Aside from U.S., Rich Nations to Cut CO2 Emissions 15-21%
Industrialized nations excluding the United States will cut greenhouse gas emissions between 15 and 21 percent below 1990 levels by 2020 under a new U.N. climate pact, reports Reuters. This means emissions by the 39 industrialized nations will drop between 10.71 and 9.86 billion metric tons of carbon dioxide in 2020 from 12.53 billion metric tons in 1990, according to the news agency.
The numbers, based on different plans from countries such as Russia, Japan, Canada and the European Union, and issued to delegates during this week’s U.N. climate talks in Bonn, fall short of cuts of between 25 and 40 percent pushed by the U.N., reports Reuters.
The 2020 numbers include a pledge by New Zealand to cut emissions by 10-20 percent, while the EU, Switzerland, Norway and Liechtenstein are offering the biggest cuts with some strings attached, reports Reuters. Canada, Japan, Belarus and Russia are planning smaller reductions.
Yvo de Boer, head of the U.N. Climate Change Secretariat, told Reuters the Bonn talks among 180 nations are off to a good start and are addressing tough issues such as shortening a 200-page draft for a global U.N. climate accord to succeed the Kyoto Protocol.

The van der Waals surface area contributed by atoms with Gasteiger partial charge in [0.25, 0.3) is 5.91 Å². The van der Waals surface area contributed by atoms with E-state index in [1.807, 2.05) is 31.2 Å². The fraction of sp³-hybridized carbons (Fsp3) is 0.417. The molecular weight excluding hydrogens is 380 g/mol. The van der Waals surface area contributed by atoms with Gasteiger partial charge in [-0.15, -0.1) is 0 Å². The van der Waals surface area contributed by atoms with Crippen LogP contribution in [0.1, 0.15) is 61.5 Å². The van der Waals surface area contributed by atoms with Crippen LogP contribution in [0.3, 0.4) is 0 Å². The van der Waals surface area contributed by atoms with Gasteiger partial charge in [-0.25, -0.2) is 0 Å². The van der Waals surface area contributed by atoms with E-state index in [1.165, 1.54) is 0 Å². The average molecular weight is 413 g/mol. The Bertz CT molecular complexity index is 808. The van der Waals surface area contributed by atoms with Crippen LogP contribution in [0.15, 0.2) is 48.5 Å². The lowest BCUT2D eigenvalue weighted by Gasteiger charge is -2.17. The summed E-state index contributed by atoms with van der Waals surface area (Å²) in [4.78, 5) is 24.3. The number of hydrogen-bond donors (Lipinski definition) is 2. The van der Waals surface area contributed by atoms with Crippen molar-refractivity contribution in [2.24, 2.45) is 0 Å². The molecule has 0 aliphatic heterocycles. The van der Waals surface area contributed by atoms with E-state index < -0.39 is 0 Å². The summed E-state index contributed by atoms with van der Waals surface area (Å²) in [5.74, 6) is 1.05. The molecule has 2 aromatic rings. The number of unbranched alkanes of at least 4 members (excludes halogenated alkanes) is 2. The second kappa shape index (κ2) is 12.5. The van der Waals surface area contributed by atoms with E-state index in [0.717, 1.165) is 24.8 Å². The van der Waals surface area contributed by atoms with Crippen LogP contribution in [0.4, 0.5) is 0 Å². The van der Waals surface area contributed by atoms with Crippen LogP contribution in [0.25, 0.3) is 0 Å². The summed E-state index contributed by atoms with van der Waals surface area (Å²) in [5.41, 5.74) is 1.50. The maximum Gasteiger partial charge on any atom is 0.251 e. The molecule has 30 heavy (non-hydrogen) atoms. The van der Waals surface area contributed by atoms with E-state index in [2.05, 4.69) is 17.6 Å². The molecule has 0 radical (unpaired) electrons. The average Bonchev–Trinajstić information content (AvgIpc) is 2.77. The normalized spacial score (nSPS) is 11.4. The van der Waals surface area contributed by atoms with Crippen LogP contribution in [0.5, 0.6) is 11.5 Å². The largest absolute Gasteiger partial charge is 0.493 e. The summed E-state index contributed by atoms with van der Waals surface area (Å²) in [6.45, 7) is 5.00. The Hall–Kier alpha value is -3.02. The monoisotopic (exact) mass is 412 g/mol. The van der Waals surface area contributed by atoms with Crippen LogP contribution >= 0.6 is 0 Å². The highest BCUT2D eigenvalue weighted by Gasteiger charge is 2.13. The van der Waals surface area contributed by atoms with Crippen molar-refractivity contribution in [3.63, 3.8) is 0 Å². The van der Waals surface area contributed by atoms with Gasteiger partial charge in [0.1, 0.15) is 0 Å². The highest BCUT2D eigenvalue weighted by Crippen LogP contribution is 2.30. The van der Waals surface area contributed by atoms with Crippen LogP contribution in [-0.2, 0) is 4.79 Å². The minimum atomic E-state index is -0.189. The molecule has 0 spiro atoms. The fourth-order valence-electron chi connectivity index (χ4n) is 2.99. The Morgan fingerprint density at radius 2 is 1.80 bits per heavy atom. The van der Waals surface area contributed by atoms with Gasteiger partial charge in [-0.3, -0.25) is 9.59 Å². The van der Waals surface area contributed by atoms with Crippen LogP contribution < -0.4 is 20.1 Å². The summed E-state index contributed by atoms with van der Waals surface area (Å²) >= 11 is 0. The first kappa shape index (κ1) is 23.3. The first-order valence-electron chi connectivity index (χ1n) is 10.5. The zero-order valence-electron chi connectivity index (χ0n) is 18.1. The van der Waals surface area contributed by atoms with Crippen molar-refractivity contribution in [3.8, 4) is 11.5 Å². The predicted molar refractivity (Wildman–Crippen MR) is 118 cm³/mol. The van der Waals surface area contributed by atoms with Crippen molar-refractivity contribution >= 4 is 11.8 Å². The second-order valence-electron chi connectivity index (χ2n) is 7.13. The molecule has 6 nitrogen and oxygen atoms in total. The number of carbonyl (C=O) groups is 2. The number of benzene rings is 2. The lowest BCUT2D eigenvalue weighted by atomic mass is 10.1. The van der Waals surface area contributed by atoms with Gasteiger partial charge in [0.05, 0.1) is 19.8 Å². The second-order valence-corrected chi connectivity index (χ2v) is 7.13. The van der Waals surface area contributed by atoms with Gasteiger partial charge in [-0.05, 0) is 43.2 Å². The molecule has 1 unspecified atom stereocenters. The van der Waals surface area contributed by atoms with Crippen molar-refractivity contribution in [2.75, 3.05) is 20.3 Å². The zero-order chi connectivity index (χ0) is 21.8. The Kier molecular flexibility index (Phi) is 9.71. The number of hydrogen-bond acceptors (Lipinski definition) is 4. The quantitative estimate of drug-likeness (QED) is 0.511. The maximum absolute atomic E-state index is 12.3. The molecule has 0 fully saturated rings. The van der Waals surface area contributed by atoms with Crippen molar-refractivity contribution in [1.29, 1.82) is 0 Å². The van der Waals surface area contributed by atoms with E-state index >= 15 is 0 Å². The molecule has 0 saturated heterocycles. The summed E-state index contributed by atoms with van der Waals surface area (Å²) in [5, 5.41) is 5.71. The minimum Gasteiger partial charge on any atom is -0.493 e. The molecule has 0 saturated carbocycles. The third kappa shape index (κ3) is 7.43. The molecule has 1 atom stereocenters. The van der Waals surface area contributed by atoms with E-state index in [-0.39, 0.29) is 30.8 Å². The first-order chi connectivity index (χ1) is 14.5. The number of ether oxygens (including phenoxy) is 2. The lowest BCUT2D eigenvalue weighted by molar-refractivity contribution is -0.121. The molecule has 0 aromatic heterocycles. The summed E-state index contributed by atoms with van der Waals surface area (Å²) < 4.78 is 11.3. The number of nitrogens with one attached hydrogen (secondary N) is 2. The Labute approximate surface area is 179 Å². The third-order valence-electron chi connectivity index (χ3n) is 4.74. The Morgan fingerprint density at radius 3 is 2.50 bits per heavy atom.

The U.N. chief also told Reuters that cutting greenhouse emissions will cost about $300 billion a year for mitigation of CO2 emissions and adaptation to the impacts of global warming such as rising sea levels and droughts. He noted that Copenhagen talks should start with a pledge of about $10 billion.
Stay Up-to-Date On Environmental Management, Energy & Sustainability News with EL's Free Daily Newsletter
Energy Manager News
- Bridgewater, MA, Gets $231,000 Efficiency Grant
- Biomass Group Studies Role in Clean Power Plan
- Rockleigh Borough Installing LEDs, Low Energy AC
- PHG to Build Big Gasification Plant for Sevier Solid Waste
- Energy Profile of Commercial Buildings Changing
- Smart Meter Market Surging
- Modular Data Centers Cut Construction Costs
- Failure to Build Energy Infrastructure Could Cost New England $5.4B